"I had the privilege of working with LERETA in my previous roles, and as a result, I know firsthand how the company has advanced tax and flood servicing from a technology perspective, not to mention its commitment to service" said Ebers. "I look forward to being part of their continued growth."

Commenting on the new board members, LERETA CEO John Walsh said: "The addition of Stephen, Gene and Tony to the LERETA team – and the deep-bench experience they bring – is further evidence of our continued commitment to focus on technology and innovation in our company. Our mission is to elevate the quality of tax and flood services in the mortgage industry, which for too long has been subpar. Expanding our Board of Directors with these seasoned industry veterans will help us continue to exceed client expectations and deliver a best-of-class customer experience to both servicers and their homeowners."

Since 1986, LERETA has provided the mortgage and insurance industries the fastest, most accurate and complete access to property tax data and flood hazard status information across the U.S. LERETA is committed to giving customers extraordinary service and cost-effective property tax and flood solutions. LERETA's services are designed to increase efficiency, reduce penalties and liabilities and improve processes for mortgage originators and servicers. LERETA's dedicated teams of real estate tax and flood professionals along with LERETA's experienced management team allow the company to lead the industry in service and technology.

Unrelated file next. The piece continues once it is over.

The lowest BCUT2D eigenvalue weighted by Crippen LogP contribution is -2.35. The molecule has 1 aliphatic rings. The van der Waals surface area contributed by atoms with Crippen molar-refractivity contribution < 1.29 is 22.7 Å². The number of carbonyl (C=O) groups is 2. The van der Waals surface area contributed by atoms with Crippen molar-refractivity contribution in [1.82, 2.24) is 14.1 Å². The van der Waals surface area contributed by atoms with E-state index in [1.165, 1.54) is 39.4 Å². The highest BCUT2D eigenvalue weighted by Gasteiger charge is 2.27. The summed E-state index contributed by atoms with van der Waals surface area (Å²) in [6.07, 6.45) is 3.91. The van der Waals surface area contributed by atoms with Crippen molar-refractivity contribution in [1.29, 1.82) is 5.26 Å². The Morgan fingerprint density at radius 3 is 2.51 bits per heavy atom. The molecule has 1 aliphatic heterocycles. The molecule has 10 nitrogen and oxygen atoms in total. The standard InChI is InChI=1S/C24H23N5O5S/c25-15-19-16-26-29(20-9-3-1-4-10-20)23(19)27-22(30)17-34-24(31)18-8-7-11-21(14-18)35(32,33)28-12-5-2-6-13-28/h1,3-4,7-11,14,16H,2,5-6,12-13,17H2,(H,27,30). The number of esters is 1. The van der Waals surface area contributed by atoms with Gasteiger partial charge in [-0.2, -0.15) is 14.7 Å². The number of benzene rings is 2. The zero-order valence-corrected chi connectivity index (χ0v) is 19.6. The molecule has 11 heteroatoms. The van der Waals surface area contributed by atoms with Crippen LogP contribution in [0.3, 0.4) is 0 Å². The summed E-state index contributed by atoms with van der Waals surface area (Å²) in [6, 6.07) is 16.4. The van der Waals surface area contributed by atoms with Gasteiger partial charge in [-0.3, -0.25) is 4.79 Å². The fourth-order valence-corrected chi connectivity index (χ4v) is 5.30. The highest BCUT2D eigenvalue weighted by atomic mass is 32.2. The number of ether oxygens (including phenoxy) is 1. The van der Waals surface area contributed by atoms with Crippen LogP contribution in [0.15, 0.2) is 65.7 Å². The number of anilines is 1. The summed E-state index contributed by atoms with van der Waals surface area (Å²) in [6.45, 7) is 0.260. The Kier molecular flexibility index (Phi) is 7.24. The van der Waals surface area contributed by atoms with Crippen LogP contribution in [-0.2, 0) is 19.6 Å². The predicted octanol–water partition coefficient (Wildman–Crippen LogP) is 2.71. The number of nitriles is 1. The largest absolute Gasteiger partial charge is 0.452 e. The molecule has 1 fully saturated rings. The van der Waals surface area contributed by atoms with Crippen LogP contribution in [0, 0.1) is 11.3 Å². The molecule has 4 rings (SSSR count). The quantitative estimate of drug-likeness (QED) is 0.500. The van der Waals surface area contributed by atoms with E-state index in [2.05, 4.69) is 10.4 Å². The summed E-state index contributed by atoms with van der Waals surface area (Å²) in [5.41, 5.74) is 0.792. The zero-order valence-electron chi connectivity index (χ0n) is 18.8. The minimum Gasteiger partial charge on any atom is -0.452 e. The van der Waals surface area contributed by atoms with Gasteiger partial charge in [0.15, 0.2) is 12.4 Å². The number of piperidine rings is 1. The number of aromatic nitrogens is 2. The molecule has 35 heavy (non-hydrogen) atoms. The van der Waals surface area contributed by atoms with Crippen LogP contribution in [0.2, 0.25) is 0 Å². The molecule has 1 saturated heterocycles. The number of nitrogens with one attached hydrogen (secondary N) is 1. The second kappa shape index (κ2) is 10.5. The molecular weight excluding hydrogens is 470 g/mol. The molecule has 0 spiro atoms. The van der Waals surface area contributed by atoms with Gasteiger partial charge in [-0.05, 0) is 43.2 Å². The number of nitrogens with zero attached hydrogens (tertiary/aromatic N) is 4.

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Private Equity Managers Expect Another Boom Year in 2022

S&P Global Market Intelligence, 13 January 2022 - Private equity deal-making and fundraising is expected to continue apace in 2022, although midmarket managers in both the U.S. and Europe are mindful of high valuations and inflationary pressures as they deploy record amounts of cash.

In total, 24,722 deals were announced in 2021 worth a disclosed aggregate $1.2 trillion, up from 17,618 deals worth just under half that amount the year before, according to S&P Global Market Intelligence data.